Ohio Statehouse

The Senate version of Ohio’s state budget for 2024-2025, which was passed on Thursday, has a significant provision that could be very favorable for Ohio Farm Bureau members.

One of the items Farm Bureau advocated heavily for and made significant progress on this week will avert potential negative impacts of a proposed property tax policy change in the state budget bill. The Senate added a provision to its version of the bill that requires Current Agricultural Use Value to be averaged over a three-year period, which may lead to lower tax bills for landowners.

Lawmakers had proposed to take a similar approach to calculating values for residential property in an earlier version of the bill, but not farmland, likely resulting in a shift of local property tax burden to agriculture rate payers.

Ohio Farm Bureau members sprung into action by sending over 1,000 messages to policymakers using an action alert issued by the organization. As a result, Farm Bureau staff worked closely with lawmakers to find a solution to help mitigate the expected CAUV increases.

“We made great progress this week, but our work isn’t done yet,” said Brandon Kern, Ohio Farm Bureau senior director of state and national policy. “Policymakers need to continue to hear from our members about the importance of this provision so it isn’t removed from the final version of the bill.”

The next step in the budget process is the formation of a conference committee, composed of members of the House and Senate, to hash out differences between the two chambers’ versions of the bill. The result of that process will produce the final version of the bill that will be sent to Gov. DeWine for his signature before the July 1 deadline.

Labor has always been an issue, mainly because we are a seasonal operation. So that's a challenge finding somebody who only wants to work three months out of a year, sometimes up to six months.
Mandy Way's avatar
Mandy Way

Way Farms

Farm Labor Resources
I appreciate the benefit of having a strong voice in my corner. The extras that are included in membership are wonderful, but I'm a member because of the positive impact to my local and state agricultural communities.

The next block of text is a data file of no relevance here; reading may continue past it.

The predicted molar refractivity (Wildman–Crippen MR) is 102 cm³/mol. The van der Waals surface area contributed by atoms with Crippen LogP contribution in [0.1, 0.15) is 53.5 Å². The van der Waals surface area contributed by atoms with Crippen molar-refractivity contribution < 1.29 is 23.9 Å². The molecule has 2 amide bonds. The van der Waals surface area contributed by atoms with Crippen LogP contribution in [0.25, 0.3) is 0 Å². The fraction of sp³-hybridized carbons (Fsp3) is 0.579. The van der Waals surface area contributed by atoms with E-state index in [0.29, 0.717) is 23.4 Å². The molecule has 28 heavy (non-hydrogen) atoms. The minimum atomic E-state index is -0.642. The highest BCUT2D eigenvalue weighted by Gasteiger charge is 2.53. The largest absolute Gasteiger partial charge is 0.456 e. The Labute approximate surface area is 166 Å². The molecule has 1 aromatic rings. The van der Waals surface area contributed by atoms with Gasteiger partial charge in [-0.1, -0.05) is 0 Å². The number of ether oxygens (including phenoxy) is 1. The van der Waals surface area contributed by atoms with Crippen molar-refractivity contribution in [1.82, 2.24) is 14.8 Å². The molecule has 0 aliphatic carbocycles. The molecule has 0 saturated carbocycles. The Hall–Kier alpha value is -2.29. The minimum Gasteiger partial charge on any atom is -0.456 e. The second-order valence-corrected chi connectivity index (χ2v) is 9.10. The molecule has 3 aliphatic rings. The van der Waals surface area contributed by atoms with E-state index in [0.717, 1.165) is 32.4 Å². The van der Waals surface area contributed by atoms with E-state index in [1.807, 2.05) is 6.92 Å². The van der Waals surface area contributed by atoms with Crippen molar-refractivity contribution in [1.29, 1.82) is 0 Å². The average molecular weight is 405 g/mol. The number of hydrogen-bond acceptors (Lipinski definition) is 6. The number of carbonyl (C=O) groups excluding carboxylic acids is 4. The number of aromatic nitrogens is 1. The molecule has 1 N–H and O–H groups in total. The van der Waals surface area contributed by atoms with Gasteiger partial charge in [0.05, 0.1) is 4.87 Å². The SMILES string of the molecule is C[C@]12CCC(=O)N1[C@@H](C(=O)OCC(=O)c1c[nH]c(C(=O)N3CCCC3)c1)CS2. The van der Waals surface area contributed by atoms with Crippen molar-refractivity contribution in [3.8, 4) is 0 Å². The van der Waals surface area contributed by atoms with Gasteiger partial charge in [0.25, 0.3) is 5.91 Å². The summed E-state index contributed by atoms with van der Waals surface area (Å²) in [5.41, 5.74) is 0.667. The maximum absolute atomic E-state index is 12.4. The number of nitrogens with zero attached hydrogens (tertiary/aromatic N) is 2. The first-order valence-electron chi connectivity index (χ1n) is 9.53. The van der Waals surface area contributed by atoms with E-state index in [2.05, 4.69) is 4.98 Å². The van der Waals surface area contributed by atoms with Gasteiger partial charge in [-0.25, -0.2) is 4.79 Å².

Ernie Welch's avatar
Ernie Welch

Van Wert County Farm Bureau

Strong communities
I see the value and need to be engaged in the community I live in, to be a part of the decision-making process and to volunteer with organizations that help make our community better.
Matt Aultman's avatar
Matt Aultman

Darke County Farm Bureau

Leadership development
Farm Bureau involvement has taught me how to grow my professional and leadership experience outside of the workforce and how to do that in a community-centric way.
Jaclyn De Candio's avatar
Jaclyn De Candio

Clark County Farm Bureau

Young Ag Professionals program
With not growing up on a farm, I’d say I was a late bloomer to agriculture. I feel so fortunate that I found the agriculture industry. There are so many opportunities for growth.
Jenna Gregorich's avatar
Jenna Gregorich

Coshocton County Farm Bureau

Growing our Generation
Knowing that horticulture is under the agriculture umbrella and having Farm Bureau supporting horticulture like it does the rest of ag is very important.
Jared Hughes's avatar
Jared Hughes

Groovy Plants Ranch

Groovy Plants Ranch
If it wasn't for Farm Bureau, I personally, along with many others, would not have had the opportunity to meet with our representatives face to face in Washington.
Austin Heil's avatar
Austin Heil

Hardin County Farm Bureau

Washington, D.C. Leadership Experience
So many of the issues that OFBF and its members are advocating for are important to all Ohioans. I look at OFBF as an agricultural watchdog advocating for farmers and rural communities across Ohio.
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Mary Smallsreed

Trumbull County Farm Bureau

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